The new year is a natural time to think about the future. In the current economic crisis, however, pondering the year ahead
is unnerving, as it brings unsettling questions to mind. How bad, how broad, and how long will this recession be? And after
the crash of the financial and auto sectors, who's next?
More specifically, many of us wonder how much the poor economy will affect the biopharmaceutical world. If you talk to people
in the industry—as our Managing Editor Chitra Sethi did for this month's employment survey (see p. 30)—you'll find that most
are pretty optimistic. They are confident that the pharmaceutical industry's future lies in biotech, so they feel fairly secure.
Even professionals in traditional Big Pharma companies feel confident if their organizations have entered the biologics arena.
Small companies, of course, are the most threatened by the economic downturn, because of their dependence on credit. But risk
at start-ups is nothing new; it's just more acute right now.
Still, biotech is not exempt from the challenges facing the broader pharmaceu-tical industry, and uncertainty and change lie
before us. Although everyone seems to think that large molecules hold the most promise for filling product pipelines, the
failure rate in clinical trials remains high. And drug safety issues can pop up anywhere; the 2007 labeling changes to erythropoietin,
for example, hurt several of the industry's biggest cash cows. Meanwhile, with a new administration coming to Washington,
healthcare reform and biosimilars legislation seem imminent, and both are likely to affect pricing and profits eventually.
Today more than ever, these pressures are trickling down to manufacturing operations, and companies are seeking ways to reduce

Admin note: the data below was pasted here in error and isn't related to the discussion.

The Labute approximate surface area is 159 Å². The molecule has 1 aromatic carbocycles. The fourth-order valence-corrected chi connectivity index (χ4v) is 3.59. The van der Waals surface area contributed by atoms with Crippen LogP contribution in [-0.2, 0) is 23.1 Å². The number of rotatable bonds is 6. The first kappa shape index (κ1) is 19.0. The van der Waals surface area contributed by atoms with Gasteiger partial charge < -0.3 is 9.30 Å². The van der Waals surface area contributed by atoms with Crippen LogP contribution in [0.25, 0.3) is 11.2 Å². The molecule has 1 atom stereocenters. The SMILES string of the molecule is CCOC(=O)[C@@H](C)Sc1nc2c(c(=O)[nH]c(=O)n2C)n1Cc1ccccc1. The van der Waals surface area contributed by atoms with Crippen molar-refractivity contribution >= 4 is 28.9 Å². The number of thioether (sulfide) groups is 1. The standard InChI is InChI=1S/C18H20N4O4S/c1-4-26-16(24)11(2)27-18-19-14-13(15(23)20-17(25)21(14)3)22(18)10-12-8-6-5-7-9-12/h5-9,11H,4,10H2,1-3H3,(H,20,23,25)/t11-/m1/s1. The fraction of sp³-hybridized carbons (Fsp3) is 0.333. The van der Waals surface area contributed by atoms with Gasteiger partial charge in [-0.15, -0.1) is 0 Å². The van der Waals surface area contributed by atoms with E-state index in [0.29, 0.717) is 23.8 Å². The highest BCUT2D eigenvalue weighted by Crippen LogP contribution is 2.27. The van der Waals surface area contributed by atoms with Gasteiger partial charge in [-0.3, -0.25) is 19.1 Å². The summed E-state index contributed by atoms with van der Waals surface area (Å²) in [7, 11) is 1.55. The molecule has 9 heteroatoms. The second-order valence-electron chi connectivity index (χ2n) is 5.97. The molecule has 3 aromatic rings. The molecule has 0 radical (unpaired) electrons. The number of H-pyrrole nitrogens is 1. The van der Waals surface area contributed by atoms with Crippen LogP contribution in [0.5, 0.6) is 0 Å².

production costs and improve efficiency. At the same time, regulatory expectations for quality are increasing, and initiatives
such as Quality by Design (QbD) are encouraging many companies to invest more, not less, in process development.
The most forward-thinking members of the industry, of course, are already tackling these challenges. And in the coming year,
BioPharm is planning several special activities to tap into the ideas of some of these leaders.
First, on March 17, I will host a keynote panel discussion at Interphex. There, executives from manufacturing operations at
major companies—including Tim Moore of Genentech, Divakar Ramakrishan of Eli Lilly, and Mike Kowolenko of Wyeth—will explore
the future of both small-molecule and biologics manufacturing. We'll hear their views on issues such as managing supply chain
risk (from capacity forecasting to threats to raw material quality), whether investments in Quality by Design are good for
business as well as quality, and outsourcing strategies, including the pros and cons of outsourcing to Asia, and Big Pharma's
shift from manufacturing to sourcing.
Then, at the BIO convention in June, we'll conduct live videocast interviews and small panel discussions on a range of topics,
from implementing QbD to ensuring supply chain safety. And even if you can't travel to BIO, you can take it all in through
our videocasts. Those who do attend, however, will have access to the niche networking sessions we will hold after the interviews.
Clearly, the curse, "May you live in interesting times" is upon us. I am confident, however, that biopharma can continue to
innovate its way to success. So as we enter the new year, let's raise a glass and say, "Here's to taking on those challenges
in 2009. Here's to biopharma's future."
Laura Bush is the editor in chief of BioPharm International